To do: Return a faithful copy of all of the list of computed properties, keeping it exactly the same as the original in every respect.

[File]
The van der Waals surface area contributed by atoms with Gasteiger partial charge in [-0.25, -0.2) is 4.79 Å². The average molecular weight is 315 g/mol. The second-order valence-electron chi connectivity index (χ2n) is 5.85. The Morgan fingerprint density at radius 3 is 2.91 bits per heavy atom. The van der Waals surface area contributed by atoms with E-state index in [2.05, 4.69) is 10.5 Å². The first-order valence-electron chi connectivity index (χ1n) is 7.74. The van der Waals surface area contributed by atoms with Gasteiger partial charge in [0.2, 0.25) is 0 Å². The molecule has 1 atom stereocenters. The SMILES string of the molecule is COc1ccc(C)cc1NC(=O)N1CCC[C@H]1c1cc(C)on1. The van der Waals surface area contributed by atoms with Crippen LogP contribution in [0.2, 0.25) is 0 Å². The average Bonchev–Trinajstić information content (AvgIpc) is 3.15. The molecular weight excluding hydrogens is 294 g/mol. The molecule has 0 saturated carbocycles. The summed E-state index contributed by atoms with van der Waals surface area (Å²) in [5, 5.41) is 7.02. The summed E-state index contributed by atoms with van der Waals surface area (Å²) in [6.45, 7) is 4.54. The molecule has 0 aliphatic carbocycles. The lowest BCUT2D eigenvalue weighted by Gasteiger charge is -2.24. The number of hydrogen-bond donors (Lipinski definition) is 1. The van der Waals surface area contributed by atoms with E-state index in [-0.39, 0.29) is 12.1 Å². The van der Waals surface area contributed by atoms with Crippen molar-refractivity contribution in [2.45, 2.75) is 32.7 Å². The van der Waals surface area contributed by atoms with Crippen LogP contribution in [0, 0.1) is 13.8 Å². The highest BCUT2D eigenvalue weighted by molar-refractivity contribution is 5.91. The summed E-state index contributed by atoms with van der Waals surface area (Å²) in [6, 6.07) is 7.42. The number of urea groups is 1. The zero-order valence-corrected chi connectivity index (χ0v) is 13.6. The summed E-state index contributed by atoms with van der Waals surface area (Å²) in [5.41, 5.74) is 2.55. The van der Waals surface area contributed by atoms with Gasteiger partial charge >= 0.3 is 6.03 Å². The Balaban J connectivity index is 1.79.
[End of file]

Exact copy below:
The van der Waals surface area contributed by atoms with Gasteiger partial charge in [-0.25, -0.2) is 4.79 Å². The average molecular weight is 315 g/mol. The second-order valence-electron chi connectivity index (χ2n) is 5.85. The Morgan fingerprint density at radius 3 is 2.91 bits per heavy atom. The van der Waals surface area contributed by atoms with E-state index in [2.05, 4.69) is 10.5 Å². The first-order valence-electron chi connectivity index (χ1n) is 7.74. The van der Waals surface area contributed by atoms with Gasteiger partial charge in [0.2, 0.25) is 0 Å². The molecule has 1 atom stereocenters. The SMILES string of the molecule is COc1ccc(C)cc1NC(=O)N1CCC[C@H]1c1cc(C)on1. The van der Waals surface area contributed by atoms with Crippen LogP contribution in [0.2, 0.25) is 0 Å². The average Bonchev–Trinajstić information content (AvgIpc) is 3.15. The molecular weight excluding hydrogens is 294 g/mol. The molecule has 0 saturated carbocycles. The summed E-state index contributed by atoms with van der Waals surface area (Å²) in [5, 5.41) is 7.02. The summed E-state index contributed by atoms with van der Waals surface area (Å²) in [6.45, 7) is 4.54. The molecule has 0 aliphatic carbocycles. The lowest BCUT2D eigenvalue weighted by Gasteiger charge is -2.24. The number of hydrogen-bond donors (Lipinski definition) is 1. The van der Waals surface area contributed by atoms with E-state index in [-0.39, 0.29) is 12.1 Å². The van der Waals surface area contributed by atoms with Crippen molar-refractivity contribution in [2.45, 2.75) is 32.7 Å². The van der Waals surface area contributed by atoms with Crippen LogP contribution in [0, 0.1) is 13.8 Å². The highest BCUT2D eigenvalue weighted by molar-refractivity contribution is 5.91. The summed E-state index contributed by atoms with van der Waals surface area (Å²) in [6, 6.07) is 7.42. The number of urea groups is 1. The zero-order valence-corrected chi connectivity index (χ0v) is 13.6. The summed E-state index contributed by atoms with van der Waals surface area (Å²) in [5.41, 5.74) is 2.55. The van der Waals surface area contributed by atoms with Gasteiger partial charge >= 0.3 is 6.03 Å². The Balaban J connectivity index is 1.79.